Rigorous Honesty: Ps 139 & Truth-telling

The first paragraph of ch. 5 (“How it Works”) of Bill W.’s Alcoholics Anonymous is riveting and crucial:

Rarely have we seen a person fail who has thoroughly followed our path. Those who do not recover are people who cannot or will not completely give themselves to the program, usually men and women who are constitutionally incapable of being honest with themselves. There are such unfortunates. They are not at fault; they seem to have been born that way. They are naturally incapable of grasping and developing a manner of living which demands rigorous honesty. Their chances are less than average.

If I ask myself, “am I (constitutionally) capable of being honest with myself?” … well, that is not an easy question for me to answer. I think I am … but I also think it is important for me to open myself up to the possibility of self-deception.

Enter Psalm 139, verse 6: “Where can I go from your Spirit? Where can I flee from your presence?”

When I cultivate an awareness of God, of the Holy Spirit, deep within me, it allows me to be honest with myself. It allows me to sit in silence and not need to pretend to be anything. Instead of pretending to be something, I can simply be. I can be comfortable with myself.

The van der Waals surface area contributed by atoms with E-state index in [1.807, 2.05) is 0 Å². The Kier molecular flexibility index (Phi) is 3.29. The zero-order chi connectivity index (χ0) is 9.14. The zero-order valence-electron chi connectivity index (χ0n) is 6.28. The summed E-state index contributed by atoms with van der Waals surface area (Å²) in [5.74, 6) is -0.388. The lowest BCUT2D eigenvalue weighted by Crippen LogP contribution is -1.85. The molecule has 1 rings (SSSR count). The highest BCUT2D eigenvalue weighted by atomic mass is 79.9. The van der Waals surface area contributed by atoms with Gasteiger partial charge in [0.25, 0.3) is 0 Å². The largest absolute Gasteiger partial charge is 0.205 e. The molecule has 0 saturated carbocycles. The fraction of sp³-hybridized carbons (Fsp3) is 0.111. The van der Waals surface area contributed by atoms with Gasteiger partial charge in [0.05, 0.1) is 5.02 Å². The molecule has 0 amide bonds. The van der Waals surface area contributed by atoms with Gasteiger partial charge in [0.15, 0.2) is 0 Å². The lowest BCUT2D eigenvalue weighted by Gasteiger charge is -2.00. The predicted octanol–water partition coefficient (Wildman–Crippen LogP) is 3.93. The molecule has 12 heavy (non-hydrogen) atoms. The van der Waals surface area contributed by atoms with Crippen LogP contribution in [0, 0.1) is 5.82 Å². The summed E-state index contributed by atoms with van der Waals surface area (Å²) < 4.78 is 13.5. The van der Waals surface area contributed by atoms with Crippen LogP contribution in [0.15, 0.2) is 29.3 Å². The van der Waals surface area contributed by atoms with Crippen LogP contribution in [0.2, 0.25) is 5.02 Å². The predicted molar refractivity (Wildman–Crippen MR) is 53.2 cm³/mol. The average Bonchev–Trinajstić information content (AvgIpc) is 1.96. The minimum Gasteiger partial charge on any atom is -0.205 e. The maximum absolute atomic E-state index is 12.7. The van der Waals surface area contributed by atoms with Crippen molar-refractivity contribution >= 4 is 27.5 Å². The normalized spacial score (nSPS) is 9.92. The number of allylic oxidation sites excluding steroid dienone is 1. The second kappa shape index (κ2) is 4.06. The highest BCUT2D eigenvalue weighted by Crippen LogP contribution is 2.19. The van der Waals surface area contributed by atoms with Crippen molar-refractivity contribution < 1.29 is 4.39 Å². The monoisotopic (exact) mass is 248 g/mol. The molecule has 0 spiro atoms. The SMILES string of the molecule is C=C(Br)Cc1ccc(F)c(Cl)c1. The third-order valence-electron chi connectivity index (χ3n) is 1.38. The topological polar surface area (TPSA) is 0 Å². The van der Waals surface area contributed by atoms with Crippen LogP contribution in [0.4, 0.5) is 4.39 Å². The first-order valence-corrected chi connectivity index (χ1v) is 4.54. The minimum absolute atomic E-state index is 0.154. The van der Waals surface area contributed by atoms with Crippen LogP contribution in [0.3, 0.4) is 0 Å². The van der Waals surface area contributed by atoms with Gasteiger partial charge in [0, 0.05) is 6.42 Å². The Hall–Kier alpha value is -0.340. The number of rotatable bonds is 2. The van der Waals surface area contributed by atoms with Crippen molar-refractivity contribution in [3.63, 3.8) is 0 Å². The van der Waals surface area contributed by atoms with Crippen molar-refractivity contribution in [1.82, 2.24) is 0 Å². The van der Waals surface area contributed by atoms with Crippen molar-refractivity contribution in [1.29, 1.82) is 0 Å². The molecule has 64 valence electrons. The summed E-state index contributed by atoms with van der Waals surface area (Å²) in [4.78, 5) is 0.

Because in that moment, who am I trying to impress? The Holy Spirit? That would be really dumb. I can simply be, simply sit in silence, with my feelings, with my body, with my sense perception, with a biblical passage or a word or a mantra echoing in my heart.

Now, sitting in silent meditation is not the only way to cultivate rigorous honesty. And if this practice occurs in a vacuum, cut off from other spiritual practices, it will be especially “ineffective.” Really, I think that the progress which results from meditation has to do with presence. When I practice being present in presence of the Holy Spirit in silent meditation, it gives me the “spiritual muscles” to be present with others: my spiritual director, my sponsor, my wife, my friends, my parishioners, complete strangers I encounter on the street, etc.

But it all begins, and ends, with rigorous honesty.